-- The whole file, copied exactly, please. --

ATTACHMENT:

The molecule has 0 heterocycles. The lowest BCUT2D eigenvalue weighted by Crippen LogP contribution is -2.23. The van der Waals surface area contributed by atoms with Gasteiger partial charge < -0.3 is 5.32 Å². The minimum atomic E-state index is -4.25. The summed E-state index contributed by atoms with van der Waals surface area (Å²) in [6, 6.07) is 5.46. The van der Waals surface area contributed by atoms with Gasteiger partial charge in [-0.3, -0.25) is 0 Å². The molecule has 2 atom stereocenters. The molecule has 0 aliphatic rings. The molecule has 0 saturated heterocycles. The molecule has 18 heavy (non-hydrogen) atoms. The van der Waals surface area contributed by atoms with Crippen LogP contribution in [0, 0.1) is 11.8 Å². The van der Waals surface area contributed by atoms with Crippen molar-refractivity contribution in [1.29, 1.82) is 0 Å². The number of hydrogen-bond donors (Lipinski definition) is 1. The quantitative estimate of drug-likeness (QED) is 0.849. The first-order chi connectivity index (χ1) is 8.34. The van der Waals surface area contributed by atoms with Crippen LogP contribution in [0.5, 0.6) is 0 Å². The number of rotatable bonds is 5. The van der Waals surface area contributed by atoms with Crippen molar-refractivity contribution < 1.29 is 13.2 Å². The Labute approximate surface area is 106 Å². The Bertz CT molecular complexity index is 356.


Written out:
The molecule has 0 heterocycles. The lowest BCUT2D eigenvalue weighted by Crippen LogP contribution is -2.23. The van der Waals surface area contributed by atoms with Gasteiger partial charge < -0.3 is 5.32 Å². The minimum atomic E-state index is -4.25. The summed E-state index contributed by atoms with van der Waals surface area (Å²) in [6, 6.07) is 5.46. The van der Waals surface area contributed by atoms with Gasteiger partial charge in [-0.3, -0.25) is 0 Å². The molecule has 2 atom stereocenters. The molecule has 0 aliphatic rings. The molecule has 0 saturated heterocycles. The molecule has 18 heavy (non-hydrogen) atoms. The van der Waals surface area contributed by atoms with Crippen LogP contribution in [0, 0.1) is 11.8 Å². The van der Waals surface area contributed by atoms with Crippen molar-refractivity contribution in [1.29, 1.82) is 0 Å². The number of hydrogen-bond donors (Lipinski definition) is 1. The quantitative estimate of drug-likeness (QED) is 0.849. The first-order chi connectivity index (χ1) is 8.34. The van der Waals surface area contributed by atoms with Crippen LogP contribution in [0.5, 0.6) is 0 Å². The number of rotatable bonds is 5. The van der Waals surface area contributed by atoms with Crippen molar-refractivity contribution < 1.29 is 13.2 Å². The Labute approximate surface area is 106 Å². The Bertz CT molecular complexity index is 356.